Architecture has always carried messages within its appearance; be it religious, spiritual, or social. Just like language, architecture talks and communicates through its history that is basically of human interaction. It’s not only about planning and drawing, but also about a plethora of emotions.
Other than human’s need for shelter, our physical surrounding plays a role in affecting our mental and physical health. Not a single piece of architecture has been randomly designed; each structure is associated to the politics, art, poetry, and social sciences of the time and of course to human nature. Architecture creates emotional sonority through its stylistic hallmarks and its use of forms, structures, light conditions and materials have all evolved overtime.
Architecture progressed with time and each era had its unique characteristics, and one of these styles is minimalism. Minimalism has become very popular over the years as a design philosophy and way of life. It has been highly influenced by the Japanese traditional design and architecture; also, it surfaced from the Cubist-inspired movements of De Stijl and Bauhaus. Minimalist architecture includes the use of simple design elements, without ornamentation or decoration.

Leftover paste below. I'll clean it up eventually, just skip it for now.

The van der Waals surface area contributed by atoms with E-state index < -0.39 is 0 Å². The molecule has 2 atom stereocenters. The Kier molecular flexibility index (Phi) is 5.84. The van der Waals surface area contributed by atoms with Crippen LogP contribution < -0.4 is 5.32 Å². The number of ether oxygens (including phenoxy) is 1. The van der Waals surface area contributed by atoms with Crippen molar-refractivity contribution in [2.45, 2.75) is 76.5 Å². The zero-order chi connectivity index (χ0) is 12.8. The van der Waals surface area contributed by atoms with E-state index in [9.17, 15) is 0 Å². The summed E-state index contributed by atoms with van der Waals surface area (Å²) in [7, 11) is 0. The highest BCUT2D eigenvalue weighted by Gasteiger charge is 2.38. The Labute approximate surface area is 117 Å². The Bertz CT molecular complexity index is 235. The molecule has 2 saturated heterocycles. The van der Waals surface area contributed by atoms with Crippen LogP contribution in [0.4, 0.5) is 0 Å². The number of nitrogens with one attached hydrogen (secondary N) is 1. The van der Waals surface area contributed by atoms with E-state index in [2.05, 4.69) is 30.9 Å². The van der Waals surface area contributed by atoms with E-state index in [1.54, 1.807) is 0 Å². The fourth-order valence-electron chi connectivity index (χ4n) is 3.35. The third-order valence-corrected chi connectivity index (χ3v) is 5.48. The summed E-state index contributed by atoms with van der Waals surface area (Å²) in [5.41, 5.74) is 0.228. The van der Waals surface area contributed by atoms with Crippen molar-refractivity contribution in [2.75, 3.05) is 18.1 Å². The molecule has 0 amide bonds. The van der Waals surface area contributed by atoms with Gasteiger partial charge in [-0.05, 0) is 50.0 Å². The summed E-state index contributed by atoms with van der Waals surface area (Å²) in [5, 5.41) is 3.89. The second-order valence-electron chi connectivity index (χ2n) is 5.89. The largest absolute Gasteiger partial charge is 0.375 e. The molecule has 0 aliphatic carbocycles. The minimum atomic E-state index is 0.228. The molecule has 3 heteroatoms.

Simplicity is one of the ideas of modern architecture. The initial explanation of minimalistic innovation is how, with minimum materials, to turn off all unnecessary in the art. It is defined by the emphasis on needed elements like light and the way it settles on the volumes and masses that make up buildings and shape space, design, and structure. Minimalism in architecture presumes an empty space that fills our senses.
Minimalism is a constant quest for purity, the search for the dignity of silence as a presence, for the density of space, for borderless space where silence speaks for itself. The emptiness of space is equal to the emptiness of spirit as a state that does not cling to anything in which we live fully in the present moment. In addition, light in minimalism is transformed into interior space through architectural elements that are specifically designed in order to control and structure light reflections. Consequently, it becomes a space-defining factor through which a sense of spatial depth is brought about. Being physically, emotionally and psychologically aware of the space we occupy is a feeling that could be described as being present, which is a feeling that is personal and hard to clearly and properly explain.
Minimalism provides simplicity as a personal lifestyle and a road to individual freedom which makes it timeless. It grants the contemporary man the chance to improve and re-establish a sense of order and stability in the real world. No other art form could provide that divine spiritual pleasure within the work itself.